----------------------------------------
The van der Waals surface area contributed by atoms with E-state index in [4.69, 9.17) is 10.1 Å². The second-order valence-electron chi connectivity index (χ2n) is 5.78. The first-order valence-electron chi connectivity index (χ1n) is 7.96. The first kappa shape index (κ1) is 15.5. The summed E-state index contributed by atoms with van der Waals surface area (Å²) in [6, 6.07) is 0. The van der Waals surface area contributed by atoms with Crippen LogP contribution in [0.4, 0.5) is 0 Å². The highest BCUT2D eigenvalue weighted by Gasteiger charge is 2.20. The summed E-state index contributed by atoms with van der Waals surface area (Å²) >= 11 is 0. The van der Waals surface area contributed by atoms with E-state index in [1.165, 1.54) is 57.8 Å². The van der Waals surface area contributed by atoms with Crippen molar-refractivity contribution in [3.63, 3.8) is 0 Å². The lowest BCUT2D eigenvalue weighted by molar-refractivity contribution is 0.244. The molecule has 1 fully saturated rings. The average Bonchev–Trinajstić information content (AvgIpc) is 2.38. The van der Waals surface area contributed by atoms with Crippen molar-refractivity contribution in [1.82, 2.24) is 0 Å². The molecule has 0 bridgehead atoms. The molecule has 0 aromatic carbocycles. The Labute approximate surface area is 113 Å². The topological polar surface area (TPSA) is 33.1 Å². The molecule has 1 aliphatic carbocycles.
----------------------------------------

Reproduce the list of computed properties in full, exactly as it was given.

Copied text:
The van der Waals surface area contributed by atoms with E-state index in [4.69, 9.17) is 10.1 Å². The second-order valence-electron chi connectivity index (χ2n) is 5.78. The first-order valence-electron chi connectivity index (χ1n) is 7.96. The first kappa shape index (κ1) is 15.5. The summed E-state index contributed by atoms with van der Waals surface area (Å²) in [6, 6.07) is 0. The van der Waals surface area contributed by atoms with Crippen LogP contribution in [0.4, 0.5) is 0 Å². The highest BCUT2D eigenvalue weighted by Gasteiger charge is 2.20. The summed E-state index contributed by atoms with van der Waals surface area (Å²) >= 11 is 0. The van der Waals surface area contributed by atoms with E-state index in [1.165, 1.54) is 57.8 Å². The van der Waals surface area contributed by atoms with Crippen molar-refractivity contribution in [3.63, 3.8) is 0 Å². The lowest BCUT2D eigenvalue weighted by molar-refractivity contribution is 0.244. The molecule has 1 fully saturated rings. The average Bonchev–Trinajstić information content (AvgIpc) is 2.38. The van der Waals surface area contributed by atoms with Crippen molar-refractivity contribution in [1.82, 2.24) is 0 Å². The molecule has 0 bridgehead atoms. The molecule has 0 aromatic carbocycles. The Labute approximate surface area is 113 Å². The topological polar surface area (TPSA) is 33.1 Å². The molecule has 1 aliphatic carbocycles.